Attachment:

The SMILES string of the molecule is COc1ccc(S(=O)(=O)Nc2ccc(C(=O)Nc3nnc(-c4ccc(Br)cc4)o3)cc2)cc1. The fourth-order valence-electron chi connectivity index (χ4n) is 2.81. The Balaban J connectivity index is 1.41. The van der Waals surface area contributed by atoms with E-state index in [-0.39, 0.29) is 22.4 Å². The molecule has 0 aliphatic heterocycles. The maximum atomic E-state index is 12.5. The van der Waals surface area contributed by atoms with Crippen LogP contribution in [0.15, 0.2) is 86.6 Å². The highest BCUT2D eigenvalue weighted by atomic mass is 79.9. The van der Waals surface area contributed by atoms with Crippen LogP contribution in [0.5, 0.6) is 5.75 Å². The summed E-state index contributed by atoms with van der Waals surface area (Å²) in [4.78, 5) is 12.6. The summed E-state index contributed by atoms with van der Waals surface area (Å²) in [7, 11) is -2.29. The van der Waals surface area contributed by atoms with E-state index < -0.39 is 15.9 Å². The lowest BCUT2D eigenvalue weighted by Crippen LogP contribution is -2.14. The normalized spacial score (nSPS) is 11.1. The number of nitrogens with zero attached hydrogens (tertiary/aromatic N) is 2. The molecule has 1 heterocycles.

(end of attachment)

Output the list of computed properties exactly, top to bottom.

The SMILES string of the molecule is COc1ccc(S(=O)(=O)Nc2ccc(C(=O)Nc3nnc(-c4ccc(Br)cc4)o3)cc2)cc1. The fourth-order valence-electron chi connectivity index (χ4n) is 2.81. The Balaban J connectivity index is 1.41. The van der Waals surface area contributed by atoms with E-state index in [-0.39, 0.29) is 22.4 Å². The molecule has 0 aliphatic heterocycles. The maximum atomic E-state index is 12.5. The van der Waals surface area contributed by atoms with Crippen LogP contribution in [0.15, 0.2) is 86.6 Å². The highest BCUT2D eigenvalue weighted by atomic mass is 79.9. The van der Waals surface area contributed by atoms with Crippen LogP contribution in [0.5, 0.6) is 5.75 Å². The summed E-state index contributed by atoms with van der Waals surface area (Å²) in [4.78, 5) is 12.6. The summed E-state index contributed by atoms with van der Waals surface area (Å²) in [7, 11) is -2.29. The van der Waals surface area contributed by atoms with E-state index < -0.39 is 15.9 Å². The lowest BCUT2D eigenvalue weighted by Crippen LogP contribution is -2.14. The normalized spacial score (nSPS) is 11.1. The number of nitrogens with zero attached hydrogens (tertiary/aromatic N) is 2. The molecule has 1 heterocycles.